Now, Contending for the Faith. In this regular feature, Dave and Tom respond to questions from listeners and readers of The Berean Call. Here’s this week’s question:
“Dear Dave and Tom: I think you guys backed into supporting Calvinism without realizing it. I heard a program of yours in which you said you believed that aborted babies and infants and children who died before reaching the ‘age of accountability’ go to heaven. It seems evident that such children could not be saved by their own volition or trusting in the Lord. Therefore, if they are saved, then it could only be because, as the Calvinists say, God did it in His sovereignty and simply for His own good pleasure, or am I missing something in all this?”
Tom: Dave, I’d like to take this, but I’m going to talk about limbo afterward, so I’m going to let you start.
Dave: Well, it’s not a matter of God deciding that these would go to heaven in contrast to others who are going to hell. It’s not a matter that He predestined these beforehand to go to heaven. The fact is that they did not sin; they died as babies. It wouldn’t be just to condemn to hell—what are they going to suffer for in hell? What deeds have they done that they should be punished for? That’s one facet of this, Tom.
Tom: But it sort of skirts around the volition side of wanting to be with God forever, seeking after Him. They certainly can’t do that, Dave.
Dave: Well, they can learn to do that, Tom. But the fact is what else are you going to do with babies? They haven’t sinned. Now, but you didn’t let me get to the second part.
Tom: Okay—oh, I’m on your side by the way, Dave.
Dave: I’m sure you are, right.
Tom: Okay,I’m just waiting to hear what you’re going to say!
Dave: Secondly—and, Tom, I couldn’t give you a scripture except, “Shall not the judge of all the earth do right?”
Tom: Right, and many other verses that talk about God being a just God.
Dave: Of course, the writer is not asking whether this is biblical or not, which of course it is, because David—you remember when the baby died? He said, “He will not come back to me, I will go to him.” So apparently David believed that the baby was where he expected to go, which would be with the Lord, because David was certainly a believer in the Lord and looked forward to the sacrifice of Christ for his sins.
Tom: Because we’re eliminating, it seems, free will and volition.
Dave: Because a baby doesn’t have free will and volition, and that is one of the arguments against infant baptism. Getting back to Catholicism or the Lutheran Church, Presbyterian Church—a baby has not made any choice, and baptism is for believers, okay?
But I believe—I’m sure…I mean, this is theoretical, but there’s no question that it could happen this way: What about a person that God knows if they grew up in that environment, they would never hear the gospel, then is it wrong if He allows them, but He knows that if they did hear the gospel they would believe?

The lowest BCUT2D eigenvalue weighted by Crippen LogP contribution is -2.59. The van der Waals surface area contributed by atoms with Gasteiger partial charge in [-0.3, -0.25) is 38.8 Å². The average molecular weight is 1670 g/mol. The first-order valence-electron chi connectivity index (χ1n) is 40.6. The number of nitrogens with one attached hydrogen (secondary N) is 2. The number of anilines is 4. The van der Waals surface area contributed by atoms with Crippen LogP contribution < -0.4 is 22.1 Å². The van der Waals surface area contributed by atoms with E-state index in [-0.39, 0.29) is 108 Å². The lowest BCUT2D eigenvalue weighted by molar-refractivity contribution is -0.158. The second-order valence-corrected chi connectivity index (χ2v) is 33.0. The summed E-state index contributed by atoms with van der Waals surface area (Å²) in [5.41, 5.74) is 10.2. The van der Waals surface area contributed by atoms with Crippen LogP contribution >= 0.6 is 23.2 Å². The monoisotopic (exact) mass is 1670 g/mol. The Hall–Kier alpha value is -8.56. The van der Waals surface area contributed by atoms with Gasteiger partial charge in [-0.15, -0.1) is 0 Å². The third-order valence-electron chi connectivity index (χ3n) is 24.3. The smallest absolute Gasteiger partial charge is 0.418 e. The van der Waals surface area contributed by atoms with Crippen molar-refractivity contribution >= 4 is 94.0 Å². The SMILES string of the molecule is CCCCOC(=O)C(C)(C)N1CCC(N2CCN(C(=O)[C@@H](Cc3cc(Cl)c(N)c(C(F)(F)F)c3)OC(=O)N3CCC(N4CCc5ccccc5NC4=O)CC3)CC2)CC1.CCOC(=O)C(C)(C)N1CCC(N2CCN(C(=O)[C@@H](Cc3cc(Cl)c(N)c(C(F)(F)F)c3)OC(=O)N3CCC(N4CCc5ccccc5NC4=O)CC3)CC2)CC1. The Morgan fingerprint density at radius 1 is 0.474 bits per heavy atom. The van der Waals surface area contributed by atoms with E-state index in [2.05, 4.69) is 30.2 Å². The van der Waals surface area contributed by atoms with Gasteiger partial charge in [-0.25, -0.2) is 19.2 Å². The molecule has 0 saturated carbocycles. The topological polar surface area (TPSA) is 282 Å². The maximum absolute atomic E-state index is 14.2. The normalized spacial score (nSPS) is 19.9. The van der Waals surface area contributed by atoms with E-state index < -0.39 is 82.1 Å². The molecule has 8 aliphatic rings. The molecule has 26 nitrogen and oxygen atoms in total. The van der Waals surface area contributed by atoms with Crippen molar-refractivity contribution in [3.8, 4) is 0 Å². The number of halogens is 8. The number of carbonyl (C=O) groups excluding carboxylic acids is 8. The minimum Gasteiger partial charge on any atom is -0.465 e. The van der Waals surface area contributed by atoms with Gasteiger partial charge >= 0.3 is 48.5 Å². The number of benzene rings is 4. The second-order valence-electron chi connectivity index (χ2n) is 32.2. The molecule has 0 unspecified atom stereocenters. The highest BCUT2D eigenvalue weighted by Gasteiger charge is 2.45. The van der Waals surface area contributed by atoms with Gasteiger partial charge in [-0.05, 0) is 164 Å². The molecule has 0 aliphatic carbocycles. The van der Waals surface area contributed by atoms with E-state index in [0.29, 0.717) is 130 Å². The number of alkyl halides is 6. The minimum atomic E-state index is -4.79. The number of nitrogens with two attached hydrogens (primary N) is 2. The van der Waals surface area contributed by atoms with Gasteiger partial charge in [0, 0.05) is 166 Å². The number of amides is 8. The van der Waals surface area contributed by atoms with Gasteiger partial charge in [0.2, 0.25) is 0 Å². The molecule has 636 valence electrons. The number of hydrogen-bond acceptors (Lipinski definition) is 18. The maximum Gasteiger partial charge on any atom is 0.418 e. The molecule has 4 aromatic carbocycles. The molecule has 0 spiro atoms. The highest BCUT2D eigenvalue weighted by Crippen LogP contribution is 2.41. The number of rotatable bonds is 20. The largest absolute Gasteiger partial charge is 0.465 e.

Tom: So that would be the foreknowledge it talks about in Romans.
Dave: Right. Not predestination, but foreknowledge. God knows if that person heard the gospel, they would believe, so then He allows that person to die as a baby, which probably would happen without some help, and God holds back His hand from helping this child to survive under these circumstances where it would die otherwise. Then God could allow those that He knew would accept Christ, growing up in an environment where they wouldn’t hear the gospel. He could allow them to die prematurely so that they wouldn’t have sins for which he would have to punish them.
Tom, it’s a difficult question. But the Bible does teach, I think, quite clearly that a baby that dies before it has committed any sins goes to heaven. Jesus had some strange things to say about it. Of course, He said, “Suffer [or allow] the little children to come unto me, for of such is the kingdom of heaven.”
But He also said, “Their angels do always behold the face of my Father which is in heaven.” Now, I’ve never heard anyone ever exegete that passage. The Bible indicates that—if we went to Hebrews 1, it says: “He maketh his angels spirits and his ministers a flame of fire, and they are sent forth to minister unto those who shall be heirs of the gospel.”
So it seems that God knows—of course He knows. It doesn’t just seem, He knows—who would believe and who wouldn’t believe, that the angels are watching over those, and it’s in God’s hands. But this is not Calvinism. That’s a big difference between saying, “Well, God predestined these billions of people to hell before He created them. He didn’t give them a chance.” Well, it wouldn’t do any good to give them a chance, because they wouldn’t be able to believe. This is what the Calvinist teaches, and He predestined certain others to heaven—this is not what we’re saying at all.
Tom: Mm-hmm. Dave, the other thing that always hits me is—you know, we’ve mentioned many times on this program that God to be God must be perfect in all His attributes, and one of His attributes is justice. He’s got to be absolutely just. But another attribute is love. Not only is He just and fair, but He paid the full penalty for our sins. His love is incredible. So you apply that to a situation—whether it be unborn children aborted, whether it be young children who die before the age of accountability, and they’re going to be in the presence of a God who is absolutely just and absolutely fair, and whose love is incomprehensible.